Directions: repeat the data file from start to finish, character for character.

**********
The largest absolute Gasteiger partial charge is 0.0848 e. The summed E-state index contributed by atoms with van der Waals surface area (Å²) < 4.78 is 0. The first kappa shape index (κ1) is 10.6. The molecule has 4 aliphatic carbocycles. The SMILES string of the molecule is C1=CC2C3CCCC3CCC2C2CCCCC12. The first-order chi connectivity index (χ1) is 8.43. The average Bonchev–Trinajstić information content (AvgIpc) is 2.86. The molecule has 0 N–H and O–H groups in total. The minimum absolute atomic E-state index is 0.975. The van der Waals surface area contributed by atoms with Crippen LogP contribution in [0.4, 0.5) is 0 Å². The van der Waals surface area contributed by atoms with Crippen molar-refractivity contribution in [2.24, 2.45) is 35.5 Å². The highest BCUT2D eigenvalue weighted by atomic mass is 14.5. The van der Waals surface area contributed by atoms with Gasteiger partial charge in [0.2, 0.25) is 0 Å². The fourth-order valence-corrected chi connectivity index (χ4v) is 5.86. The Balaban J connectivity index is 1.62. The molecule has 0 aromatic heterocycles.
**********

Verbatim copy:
The largest absolute Gasteiger partial charge is 0.0848 e. The summed E-state index contributed by atoms with van der Waals surface area (Å²) < 4.78 is 0. The first kappa shape index (κ1) is 10.6. The molecule has 4 aliphatic carbocycles. The SMILES string of the molecule is C1=CC2C3CCCC3CCC2C2CCCCC12. The first-order chi connectivity index (χ1) is 8.43. The average Bonchev–Trinajstić information content (AvgIpc) is 2.86. The molecule has 0 N–H and O–H groups in total. The minimum absolute atomic E-state index is 0.975. The van der Waals surface area contributed by atoms with Crippen LogP contribution in [0.4, 0.5) is 0 Å². The van der Waals surface area contributed by atoms with Crippen molar-refractivity contribution in [2.24, 2.45) is 35.5 Å². The highest BCUT2D eigenvalue weighted by atomic mass is 14.5. The van der Waals surface area contributed by atoms with Gasteiger partial charge in [0.2, 0.25) is 0 Å². The fourth-order valence-corrected chi connectivity index (χ4v) is 5.86. The Balaban J connectivity index is 1.62. The molecule has 0 aromatic heterocycles.